Matthias W. Day

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Matthias W. Day
Matthias W. Day.jpg
Day while an officer of the 9th Cavalry Regiment
Nickname(s) "Matt", "Daisy"
Born (1853-08-08)August 8, 1853
Mansfield, Ohio
Died September 12, 1927(1927-09-12) (aged 74)
Los Angeles, California
Place of burial San Francisco National Cemetery
Allegiance United States of America
Service/branch United States Army
United States Cavalry
Years of service 1878–1912
Rank Colonel
Unit 9th Cavalry Regiment
Commands held Apache scouts
1st Ohio Volunteer Cavalry Regiment
9th Cavalry Regiment
Battles/wars American Indian Wars
Philippine–American War
Awards Medal of Honor

Matthias W. Day (August 8, 1853 – September 12, 1927) was a career American army officer who received the Medal of Honor, the United States' highest military decoration, for his actions during the American Indian Wars in the latter half of the 19th century. Day was a longtime officer with the African-American 9th Cavalry Regiment, seeing action during the Apache Wars against the Apache leaders Victorio and Geronimo.

Day later achieved fame as a marksman while participating in the U.S. Army's annual rifle marksmanship contest, and served in the Philippines during the Philippine–American War. He eventually rose to the rank of colonel and served as the commander of his old unit, the 9th Cavalry.

West Point[edit]

Mathias Walter Day was the second of seven children of Mathias Day (the founder of Daytona Beach, Florida) and Mary Blymyer, both native Ohioans. He was accepted to the United States Military Academy at West Point in 1873. A graduate of the class of 1877 alongside Henry Ossian Flipper, the first African-American to graduate from West Point, Day was popular with his classmates, but was "ranked close enough to the bottom to be assigned to a black regiment".[1]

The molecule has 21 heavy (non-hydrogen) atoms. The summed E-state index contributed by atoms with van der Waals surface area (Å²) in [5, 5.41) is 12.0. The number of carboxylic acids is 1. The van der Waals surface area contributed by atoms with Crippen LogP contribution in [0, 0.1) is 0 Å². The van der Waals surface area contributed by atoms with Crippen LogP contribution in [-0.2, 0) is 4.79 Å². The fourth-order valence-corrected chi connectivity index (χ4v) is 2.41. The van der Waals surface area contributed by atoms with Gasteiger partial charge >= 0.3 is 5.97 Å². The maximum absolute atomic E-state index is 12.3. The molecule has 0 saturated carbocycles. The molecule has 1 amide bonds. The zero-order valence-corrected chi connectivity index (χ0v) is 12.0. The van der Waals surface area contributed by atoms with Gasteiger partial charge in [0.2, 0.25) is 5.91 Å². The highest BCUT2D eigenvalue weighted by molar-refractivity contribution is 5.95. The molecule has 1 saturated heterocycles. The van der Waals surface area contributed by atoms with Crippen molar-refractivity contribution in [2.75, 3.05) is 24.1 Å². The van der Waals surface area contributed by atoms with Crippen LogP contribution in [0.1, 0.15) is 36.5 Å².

Day was not assigned to the 9th Cavalry Regiment until August 1878. The 9th Cavalry was one of four African-American regiments which became known as the "Buffalo Soldiers". Day was ordered to El Paso, Texas, where he assumed command of A Troop.

Service in the American Indian Wars[edit]

In 1879, Day and his troop were transferred west to New Mexico where they joined the rest of the regiment. After the Apache chief Victorio launched two successful raids on 9th Cavalry outposts near the Warm Springs Reservation after he left the San Carlos Reservation on August 21, the rest of the regiment was mobilized to go after him, marking the beginning of the Victorio Campaign.

On the morning of September 18, Day, along with Captain Byron Dawson and twenty-two men of Troops A and B together with three Navajo Scouts, were following Victorio's trail through Las Animas Canyon in New Mexico. Here, they fell into an ambush, with the Apache above them on three sides of the canyon pinning them down with rifle fire. They were subsequently reinforced by two companies led by Captain Charles Beyer, which made contact with them but were unable to drive the Apaches from their positions.

By the end of the day, the trapped troopers were running low on ammunition. His own ammunition supply running short, Beyer ordered a withdrawal and had Dawson withdraw his men under covering fire to avoid encirclement. Day noticed two wounded men caught out in the open some distance[2] from their position, exposed to enemy fire and unable to move. Assisted by Sergeant John Denny, who helped support one man, Day carried the other on his back through "a hail of bullets so thick it seemed 'no one could pass this open rocky space alive'" to safety.[3]

Despite his heroism, Captain Beyer was furious with Day for disobeying orders and his commanding officer, Lieutenant Colonel Nathan Dudley, wanted to court-martial him. However, Day was later cleared by a board of inquiry[4] and subsequently received the Medal of Honor on May 7, 1890. John Denny and Second Lieutenant Robert Temple Emmet, who like Day had graduated from West Point in 1877, also received the Medal of Honor for their actions at Las Animas Canyon.

Following Las Animas Canyon, the 9th Cavalry continued its pursuit of Victorio, but he was able to escape across the Mexican border. Taking a break from campaigning, Day was married on Thanksgiving Day, 1879, to Emilia Schultz, his wedding attended by Governor Lew Wallace.[5] He resumed campaigning against Victorio in 1880, but apart from two actions in which he was involved in the early part of the year, served as a staff adjutant and later returned to command of A Troop, seeing little action. Victorio was later killed by Mexican forces in October.